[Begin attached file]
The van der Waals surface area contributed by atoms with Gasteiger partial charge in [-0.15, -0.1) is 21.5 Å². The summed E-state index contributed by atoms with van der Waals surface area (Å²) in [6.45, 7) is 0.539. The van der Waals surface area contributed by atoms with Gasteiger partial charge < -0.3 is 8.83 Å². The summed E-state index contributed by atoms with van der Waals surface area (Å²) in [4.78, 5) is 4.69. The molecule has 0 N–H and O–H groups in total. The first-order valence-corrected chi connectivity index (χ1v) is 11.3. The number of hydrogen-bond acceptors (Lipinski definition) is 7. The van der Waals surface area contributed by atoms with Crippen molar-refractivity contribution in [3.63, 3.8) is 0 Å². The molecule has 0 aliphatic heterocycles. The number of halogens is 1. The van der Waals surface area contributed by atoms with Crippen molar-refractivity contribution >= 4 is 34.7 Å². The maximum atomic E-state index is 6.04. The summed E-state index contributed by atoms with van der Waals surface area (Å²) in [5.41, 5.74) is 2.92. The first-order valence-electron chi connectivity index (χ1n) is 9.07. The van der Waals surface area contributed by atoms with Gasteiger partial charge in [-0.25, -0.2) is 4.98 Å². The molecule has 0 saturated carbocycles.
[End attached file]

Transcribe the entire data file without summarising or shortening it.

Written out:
The van der Waals surface area contributed by atoms with Gasteiger partial charge in [-0.15, -0.1) is 21.5 Å². The summed E-state index contributed by atoms with van der Waals surface area (Å²) in [6.45, 7) is 0.539. The van der Waals surface area contributed by atoms with Gasteiger partial charge < -0.3 is 8.83 Å². The summed E-state index contributed by atoms with van der Waals surface area (Å²) in [4.78, 5) is 4.69. The molecule has 0 N–H and O–H groups in total. The first-order valence-corrected chi connectivity index (χ1v) is 11.3. The number of hydrogen-bond acceptors (Lipinski definition) is 7. The van der Waals surface area contributed by atoms with Crippen molar-refractivity contribution in [3.63, 3.8) is 0 Å². The molecule has 0 aliphatic heterocycles. The number of halogens is 1. The van der Waals surface area contributed by atoms with Crippen molar-refractivity contribution >= 4 is 34.7 Å². The maximum atomic E-state index is 6.04. The summed E-state index contributed by atoms with van der Waals surface area (Å²) in [5.41, 5.74) is 2.92. The first-order valence-electron chi connectivity index (χ1n) is 9.07. The van der Waals surface area contributed by atoms with Gasteiger partial charge in [-0.25, -0.2) is 4.98 Å². The molecule has 0 saturated carbocycles.